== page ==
Ex-Coal CEO Blankenship Argues He's Wrongly Imprisoned

3 hours ago
Ashton Marra/West Virginia Public Broadcasting

The U.S. 4th Circuit Court of Appeals heard arguments Wednesday in the appeal by former Massey Energy CEO Don Blankenship. Blankenship was convicted last year of conspiring to violate federal mine safety laws in connection with a 2010 disaster at a West Virginia mine.

As reporter Ashton Marra, of the Ohio Valley ReSource, tells us, the panel of judges focused on just one of four of Blankenship’s arguments to overturn his conviction.

Domestic Violence Awareness on Eastern Standard

9 hours ago

On average, nearly 20 people are physically abused by an intimate partner every minute in the United States

On this week’s Eastern Standard, we’ll discuss domestic violence in Kentucky.




A motion to remove Lexington’s minimum wage ordinance from the books failed in a Tuesday council meeting.  It took two votes before the matter was addressed at the work session.

The Kentucky Supreme Court ruled last week that Lexington and Louisville’s minimum wage increases were invalid. A motion seeking to repeal the minimum wage statute ultimately failed on a 5-9 vote. 


Central Kentucky business leaders got briefings on Southern and Eastern Kentucky economic strategies this week.  The Commerce Lexington-sponsored trip included stops in Williamsburg, Hazard, Pikeville, Prestonsburg, Paintsville, and Salyersville.  

Group President Bob Quick says the trip and related events are about coordinated efforts to grow a statewide economy.  The Commerce Lex CEO says it’s incumbent on central Kentucky business interests to reach out and help other economies as well.  “When all the Commonwealth is growing, then we’re all going to do better,” noted Quick.


Eastern Kentucky University officials say the school’s freshmen retention rate is at its highest level ever, at almost 75 percent.  The data was mentioned during a Board of Regents meeting Monday.

Eastern Vice President Laurie Carter also told board members that, in addition to an all-time high in retaining freshman, four andfive-year graduation rates continue to rise.  Overall enrollment at the school based in Richmond remains steady at roughly 17,000 students.

Lexington Herald-Leader/Kentucky.com

Candidates for Kentucky’s 6th Congressional district squared off in their only joint appearance ahead of this year’s election.

The televised debate showed sharp differences over banking regulations, foreign policy and the Affordable Care Act.   


Daytime and overnight homelessness services offered by Lexington’s Catholic Action Center are being merged into one complex.  Ironing out details has been more than a year in the making.

Despite original projections of a much earlier date, a 24-hour homelessness center on Industry Road is now expected to open in early 2017.  It comes after Divine Providence, the corporate entity for Catholic Action Center and Community Inn paid the city $550,000 for the building. 


A leader of a Central Kentucky citizens group says there remain outstanding issues regarding the illegal dumping of low-level radioactive fracking waste at the Estill County landfill.  

A proposed agreement announced Friday by state Energy and Environment Cabinet includes a $95,000 civil penalty for Advance Disposal Services Blue Ridge Landfill.  About two-thirds of that money would go for Radon monitoring and abatement at Estill County schools and at the landfill gate.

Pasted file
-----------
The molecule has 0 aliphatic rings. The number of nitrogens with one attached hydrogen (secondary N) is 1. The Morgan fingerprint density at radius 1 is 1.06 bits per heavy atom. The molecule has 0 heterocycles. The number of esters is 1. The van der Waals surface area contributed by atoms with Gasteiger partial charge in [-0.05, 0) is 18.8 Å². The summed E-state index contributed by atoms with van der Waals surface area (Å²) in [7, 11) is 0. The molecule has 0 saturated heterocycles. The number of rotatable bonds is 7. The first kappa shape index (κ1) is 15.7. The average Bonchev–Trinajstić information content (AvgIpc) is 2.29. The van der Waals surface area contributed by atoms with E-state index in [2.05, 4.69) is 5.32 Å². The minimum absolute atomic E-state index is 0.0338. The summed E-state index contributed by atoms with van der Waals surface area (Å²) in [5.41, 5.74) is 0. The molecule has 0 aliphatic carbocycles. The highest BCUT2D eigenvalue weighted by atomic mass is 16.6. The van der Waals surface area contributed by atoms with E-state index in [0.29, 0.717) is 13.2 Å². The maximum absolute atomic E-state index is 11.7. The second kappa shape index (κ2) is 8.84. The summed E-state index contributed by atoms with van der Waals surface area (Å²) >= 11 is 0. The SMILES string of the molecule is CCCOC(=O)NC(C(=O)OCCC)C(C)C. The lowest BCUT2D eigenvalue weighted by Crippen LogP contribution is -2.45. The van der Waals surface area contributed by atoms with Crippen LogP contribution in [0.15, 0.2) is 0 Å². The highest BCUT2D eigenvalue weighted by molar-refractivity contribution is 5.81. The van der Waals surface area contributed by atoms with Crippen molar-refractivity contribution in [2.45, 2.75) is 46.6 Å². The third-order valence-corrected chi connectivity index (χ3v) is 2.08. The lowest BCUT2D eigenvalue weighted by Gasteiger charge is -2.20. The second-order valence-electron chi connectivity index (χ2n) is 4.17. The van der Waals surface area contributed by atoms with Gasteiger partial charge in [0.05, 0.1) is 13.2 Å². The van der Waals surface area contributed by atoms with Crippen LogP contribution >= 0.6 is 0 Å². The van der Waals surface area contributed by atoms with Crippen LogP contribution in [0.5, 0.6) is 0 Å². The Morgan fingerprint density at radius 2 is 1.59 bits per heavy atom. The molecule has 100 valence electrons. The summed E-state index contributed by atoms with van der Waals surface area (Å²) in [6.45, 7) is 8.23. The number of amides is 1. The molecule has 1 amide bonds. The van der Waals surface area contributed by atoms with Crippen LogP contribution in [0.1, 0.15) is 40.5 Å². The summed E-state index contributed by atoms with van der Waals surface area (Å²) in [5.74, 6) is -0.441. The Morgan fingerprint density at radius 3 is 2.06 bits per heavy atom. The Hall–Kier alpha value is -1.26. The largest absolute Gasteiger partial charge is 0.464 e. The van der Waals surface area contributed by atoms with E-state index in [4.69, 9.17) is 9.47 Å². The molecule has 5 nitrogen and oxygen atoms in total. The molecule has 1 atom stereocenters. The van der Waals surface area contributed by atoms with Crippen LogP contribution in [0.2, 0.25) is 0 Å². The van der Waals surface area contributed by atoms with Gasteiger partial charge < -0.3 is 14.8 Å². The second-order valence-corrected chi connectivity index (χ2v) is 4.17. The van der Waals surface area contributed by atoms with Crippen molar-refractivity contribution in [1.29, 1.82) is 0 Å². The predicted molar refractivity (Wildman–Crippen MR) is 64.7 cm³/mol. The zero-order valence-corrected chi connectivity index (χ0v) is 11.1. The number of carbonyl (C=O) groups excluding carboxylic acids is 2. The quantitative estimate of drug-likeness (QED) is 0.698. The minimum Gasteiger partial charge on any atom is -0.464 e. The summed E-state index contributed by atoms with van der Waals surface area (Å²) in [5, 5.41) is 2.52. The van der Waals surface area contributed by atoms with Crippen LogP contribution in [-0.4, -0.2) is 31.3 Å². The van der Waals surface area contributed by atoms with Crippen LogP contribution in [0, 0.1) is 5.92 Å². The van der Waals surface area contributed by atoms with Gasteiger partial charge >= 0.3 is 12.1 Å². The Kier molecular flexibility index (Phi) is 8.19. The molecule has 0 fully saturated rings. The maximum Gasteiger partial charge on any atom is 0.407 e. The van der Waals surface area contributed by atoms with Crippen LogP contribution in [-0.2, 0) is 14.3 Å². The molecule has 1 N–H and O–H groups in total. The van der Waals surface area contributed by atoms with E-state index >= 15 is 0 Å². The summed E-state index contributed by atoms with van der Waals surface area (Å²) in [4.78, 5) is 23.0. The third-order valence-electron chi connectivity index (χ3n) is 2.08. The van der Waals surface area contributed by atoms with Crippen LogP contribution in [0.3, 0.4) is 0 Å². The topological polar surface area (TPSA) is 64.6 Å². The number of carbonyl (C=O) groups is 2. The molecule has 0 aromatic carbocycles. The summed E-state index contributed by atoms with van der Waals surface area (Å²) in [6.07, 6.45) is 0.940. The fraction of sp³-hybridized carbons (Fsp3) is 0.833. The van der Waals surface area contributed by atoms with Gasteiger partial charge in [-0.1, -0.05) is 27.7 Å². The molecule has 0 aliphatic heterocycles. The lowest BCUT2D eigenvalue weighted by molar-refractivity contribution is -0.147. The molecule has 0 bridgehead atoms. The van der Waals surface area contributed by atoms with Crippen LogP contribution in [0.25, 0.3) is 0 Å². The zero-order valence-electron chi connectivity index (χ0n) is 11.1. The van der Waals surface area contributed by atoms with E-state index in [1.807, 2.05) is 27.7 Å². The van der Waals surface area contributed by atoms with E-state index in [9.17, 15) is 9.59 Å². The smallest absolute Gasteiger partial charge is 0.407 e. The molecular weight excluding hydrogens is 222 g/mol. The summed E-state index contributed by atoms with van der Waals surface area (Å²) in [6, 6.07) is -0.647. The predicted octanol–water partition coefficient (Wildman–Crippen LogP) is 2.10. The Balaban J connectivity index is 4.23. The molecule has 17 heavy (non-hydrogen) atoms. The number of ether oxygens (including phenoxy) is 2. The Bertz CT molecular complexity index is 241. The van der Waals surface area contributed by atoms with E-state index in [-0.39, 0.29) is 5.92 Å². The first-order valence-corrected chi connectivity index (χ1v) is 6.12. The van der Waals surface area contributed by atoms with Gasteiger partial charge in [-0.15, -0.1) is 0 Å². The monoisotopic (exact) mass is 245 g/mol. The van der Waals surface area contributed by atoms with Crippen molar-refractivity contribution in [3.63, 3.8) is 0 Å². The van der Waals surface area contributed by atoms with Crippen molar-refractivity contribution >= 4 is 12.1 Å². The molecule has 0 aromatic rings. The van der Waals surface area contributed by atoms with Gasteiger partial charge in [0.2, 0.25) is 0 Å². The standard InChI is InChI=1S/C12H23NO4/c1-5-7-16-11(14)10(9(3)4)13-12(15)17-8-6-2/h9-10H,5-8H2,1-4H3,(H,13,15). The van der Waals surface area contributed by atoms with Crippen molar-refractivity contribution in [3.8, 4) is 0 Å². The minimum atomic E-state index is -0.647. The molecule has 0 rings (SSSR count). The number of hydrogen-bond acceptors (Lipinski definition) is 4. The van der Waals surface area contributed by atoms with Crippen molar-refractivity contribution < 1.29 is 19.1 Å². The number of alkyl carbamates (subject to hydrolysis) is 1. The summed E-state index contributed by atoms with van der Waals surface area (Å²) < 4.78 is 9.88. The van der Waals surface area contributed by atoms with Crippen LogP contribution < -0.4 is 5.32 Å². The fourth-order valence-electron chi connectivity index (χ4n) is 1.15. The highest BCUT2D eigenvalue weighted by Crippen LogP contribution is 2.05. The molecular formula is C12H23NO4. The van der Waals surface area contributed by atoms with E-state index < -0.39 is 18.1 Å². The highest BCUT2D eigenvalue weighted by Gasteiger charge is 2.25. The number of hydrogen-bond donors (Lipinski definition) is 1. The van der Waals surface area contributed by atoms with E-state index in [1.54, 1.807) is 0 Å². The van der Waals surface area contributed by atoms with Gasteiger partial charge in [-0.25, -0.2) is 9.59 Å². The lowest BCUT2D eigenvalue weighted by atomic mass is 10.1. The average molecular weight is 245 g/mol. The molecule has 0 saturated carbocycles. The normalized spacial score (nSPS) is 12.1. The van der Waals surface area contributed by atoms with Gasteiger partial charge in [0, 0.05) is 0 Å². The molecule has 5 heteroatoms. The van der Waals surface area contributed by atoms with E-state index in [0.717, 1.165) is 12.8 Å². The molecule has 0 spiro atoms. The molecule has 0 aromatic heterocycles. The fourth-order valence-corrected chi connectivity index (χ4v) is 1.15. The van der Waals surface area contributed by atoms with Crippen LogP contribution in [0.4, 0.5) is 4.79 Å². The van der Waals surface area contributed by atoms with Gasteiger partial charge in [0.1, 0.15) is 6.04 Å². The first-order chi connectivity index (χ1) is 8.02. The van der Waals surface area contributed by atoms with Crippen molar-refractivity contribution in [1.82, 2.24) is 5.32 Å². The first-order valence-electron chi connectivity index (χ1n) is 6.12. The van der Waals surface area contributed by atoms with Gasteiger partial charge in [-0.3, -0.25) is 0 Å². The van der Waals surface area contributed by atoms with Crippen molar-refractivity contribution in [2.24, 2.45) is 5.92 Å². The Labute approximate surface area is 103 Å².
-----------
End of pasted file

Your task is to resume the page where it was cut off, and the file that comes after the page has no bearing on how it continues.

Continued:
EKU Teacher, Student Stay Connected for Decades

Oct 24, 2016

Two eastern Kentucky men, years apart in age, have maintained an educational and professional career connection for decades. That connection was recognized at Eastern Kentucky University’s 2016 homecoming festivities.

Tom Martin talks with Lexington attorney Jim Frazier, chair of the governing board of the new Downtown Lexington Management District.  Frazier also chairs the Lexington Parking Authority, so he has his eyes on much of what’s happening to improve Downtown Lexington’s attractiveness - not only as an interesting destination, but also as a place to live and work.


Fall Fund Drive

Thanks to our generous listeners, we surpassed our goal of $75,000 before the end of the drive! Because of you, WEKU remains a strong & healthy source of NPR News, talk, music and entertainment. .

Eastern Standard

WEKU's weekly public affairs program discussing topics and concerns of Central and Southeastern Ky. Call 800-621-8890. Email: wekueasternstandard@gmail.com Tweet @wekuest

Ohio Valley ReSource

Dave Mistich / West Virginia Public Radio


For more than half a century along the Ohio River, the chemical company DuPont provided jobs for thousands of people. One chemical they produced is PFOA, commonly known as C8. It was a remarkably useful compound, used in “Teflon” non-stick cookware, stain-resistant fabrics, and even in some food wrappers.


Nicole Erwin/Ohio Valley ReSource

 Mount St. Joseph in Daviess County, Kentucky, may appear calm with the Green River flowing past  homes that dot the farmland here. But there is trouble in the air and it comes along with the smell of a large hog farm.    

Sixty-three year old Jerry O’Bryan was born and raised on a farm in Daviess County. By the time he was 22 he had lost both parents and was left 150 acres to support his family.

Aaron Payne/Ohio Valley ReSource

The sound of sirens in Cabell County, West Virginia, has a good chance of indicating an overdose these days.

The county’s Emergency Medical Service had responded to 622 overdose calls this year as of September 24, according to Emergency Services Director Gordon Merry. Last year it was more than 900 overdoses, which surpassed the total of the previous three years combined.   

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